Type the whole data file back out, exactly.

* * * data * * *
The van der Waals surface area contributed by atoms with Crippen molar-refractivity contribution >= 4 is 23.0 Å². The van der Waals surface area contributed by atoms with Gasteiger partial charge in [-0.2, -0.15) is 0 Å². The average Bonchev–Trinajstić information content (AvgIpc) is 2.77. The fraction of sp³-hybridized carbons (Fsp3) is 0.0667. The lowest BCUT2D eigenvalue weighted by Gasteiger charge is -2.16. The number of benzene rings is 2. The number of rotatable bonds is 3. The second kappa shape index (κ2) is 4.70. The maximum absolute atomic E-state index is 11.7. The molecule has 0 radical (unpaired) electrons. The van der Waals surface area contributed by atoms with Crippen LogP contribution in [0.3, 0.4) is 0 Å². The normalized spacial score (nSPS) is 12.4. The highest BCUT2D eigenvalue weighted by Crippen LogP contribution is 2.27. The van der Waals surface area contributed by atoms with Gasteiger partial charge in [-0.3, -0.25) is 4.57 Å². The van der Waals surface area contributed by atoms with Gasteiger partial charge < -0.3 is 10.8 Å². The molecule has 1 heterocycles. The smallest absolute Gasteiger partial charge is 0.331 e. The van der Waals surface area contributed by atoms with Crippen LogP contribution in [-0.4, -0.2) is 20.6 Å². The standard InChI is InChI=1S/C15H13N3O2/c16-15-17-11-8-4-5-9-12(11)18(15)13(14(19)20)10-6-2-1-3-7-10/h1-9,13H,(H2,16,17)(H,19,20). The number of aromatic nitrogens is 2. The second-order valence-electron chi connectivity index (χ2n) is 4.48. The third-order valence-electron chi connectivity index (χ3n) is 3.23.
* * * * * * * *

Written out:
The van der Waals surface area contributed by atoms with Crippen molar-refractivity contribution >= 4 is 23.0 Å². The van der Waals surface area contributed by atoms with Gasteiger partial charge in [-0.2, -0.15) is 0 Å². The average Bonchev–Trinajstić information content (AvgIpc) is 2.77. The fraction of sp³-hybridized carbons (Fsp3) is 0.0667. The lowest BCUT2D eigenvalue weighted by Gasteiger charge is -2.16. The number of benzene rings is 2. The number of rotatable bonds is 3. The second kappa shape index (κ2) is 4.70. The maximum absolute atomic E-state index is 11.7. The molecule has 0 radical (unpaired) electrons. The van der Waals surface area contributed by atoms with Crippen LogP contribution in [0.3, 0.4) is 0 Å². The normalized spacial score (nSPS) is 12.4. The highest BCUT2D eigenvalue weighted by Crippen LogP contribution is 2.27. The van der Waals surface area contributed by atoms with Gasteiger partial charge in [-0.3, -0.25) is 4.57 Å². The van der Waals surface area contributed by atoms with Gasteiger partial charge < -0.3 is 10.8 Å². The molecule has 1 heterocycles. The smallest absolute Gasteiger partial charge is 0.331 e. The van der Waals surface area contributed by atoms with Crippen LogP contribution in [-0.4, -0.2) is 20.6 Å². The standard InChI is InChI=1S/C15H13N3O2/c16-15-17-11-8-4-5-9-12(11)18(15)13(14(19)20)10-6-2-1-3-7-10/h1-9,13H,(H2,16,17)(H,19,20). The number of aromatic nitrogens is 2. The second-order valence-electron chi connectivity index (χ2n) is 4.48. The third-order valence-electron chi connectivity index (χ3n) is 3.23.